Practise mindfulness, join support groups and take time away from technology
Entrepreneurs must be able to bounce back from disappointment. It’s a career choice rife with rejection: failure to secure a bank loan, missing out on investment and poor sales are just some of the potential hurdles you can face.
But, for many, resilience is a learning process. So how can you develop this trait? In our live Q&A on how to build resilience, our expert panel discussed strategies for managing stress, building a support network and improving work-life balance.
A reader kicked off the chat with this question: “Are there any downsides to resilience; can there be a fine line between being resilient and not facing up to some home truths?”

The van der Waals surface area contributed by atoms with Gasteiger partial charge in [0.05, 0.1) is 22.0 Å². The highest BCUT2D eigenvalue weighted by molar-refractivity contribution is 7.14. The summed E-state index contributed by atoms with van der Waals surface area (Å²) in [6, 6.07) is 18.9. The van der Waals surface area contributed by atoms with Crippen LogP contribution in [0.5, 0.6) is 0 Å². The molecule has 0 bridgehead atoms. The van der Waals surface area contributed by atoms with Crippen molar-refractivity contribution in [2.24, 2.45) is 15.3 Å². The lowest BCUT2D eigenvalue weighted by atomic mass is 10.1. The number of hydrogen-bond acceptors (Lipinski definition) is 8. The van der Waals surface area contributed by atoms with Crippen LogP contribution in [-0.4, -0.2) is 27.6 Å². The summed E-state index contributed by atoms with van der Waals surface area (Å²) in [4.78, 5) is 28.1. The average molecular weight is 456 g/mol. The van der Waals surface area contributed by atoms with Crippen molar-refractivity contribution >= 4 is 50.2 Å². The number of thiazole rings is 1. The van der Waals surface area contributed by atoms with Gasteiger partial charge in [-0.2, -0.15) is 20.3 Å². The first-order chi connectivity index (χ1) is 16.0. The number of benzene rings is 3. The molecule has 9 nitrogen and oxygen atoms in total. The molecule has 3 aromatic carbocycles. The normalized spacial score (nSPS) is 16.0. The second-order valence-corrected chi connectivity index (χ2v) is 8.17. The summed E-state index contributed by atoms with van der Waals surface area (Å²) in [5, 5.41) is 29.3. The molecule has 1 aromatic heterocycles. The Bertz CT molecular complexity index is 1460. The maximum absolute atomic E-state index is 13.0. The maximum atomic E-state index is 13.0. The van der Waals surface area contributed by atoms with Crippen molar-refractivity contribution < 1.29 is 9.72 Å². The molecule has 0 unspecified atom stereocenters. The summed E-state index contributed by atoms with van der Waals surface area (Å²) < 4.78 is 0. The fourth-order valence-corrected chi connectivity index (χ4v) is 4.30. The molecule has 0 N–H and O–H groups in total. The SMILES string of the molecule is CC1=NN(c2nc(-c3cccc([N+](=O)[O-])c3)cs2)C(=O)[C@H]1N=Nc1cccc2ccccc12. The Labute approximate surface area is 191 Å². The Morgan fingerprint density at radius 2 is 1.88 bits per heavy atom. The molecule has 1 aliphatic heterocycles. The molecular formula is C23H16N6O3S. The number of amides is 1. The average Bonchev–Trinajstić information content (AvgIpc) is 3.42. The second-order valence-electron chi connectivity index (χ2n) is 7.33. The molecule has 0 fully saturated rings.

Richard Reid, a psychotherapist, coach and founder of Pinnacle Therapy, said balance was key. “[Resilience] is probably more about realism than unbridled positivity,” he said. “[We tend to] veer towards the negative.” He added that setbacks should be seen as an opportunity to gather feedback, rather than as a sign of failure.
Gail Kinman, an occupational health psychologist at the University of Bedfordshire and the British Psychological Society, added: “My research has found that self-awareness is an important aspect of resilience – in fact it is fundamental.” She suggested mindfulness as one way to build this awareness.
Anis Qizilbash, a motivational speaker and founder of Mindful Sales Training, suggested practising mindfulness daily, which could be as little as listening to your breathing for five minutes. “It changes the way you react to things, which means you can make better decisions.”
Meanwhile, Emily Forbes, founder of Seenit, recommended entrepreneur support groups. She said: “I can go and let my guard down and not only talk openly, but also receive really honest and relatable feedback.” She added: “They also help to build confidence in your decision making, which I think is a huge part of growing resilience.”
Excerpt from The Guardian, read the full article here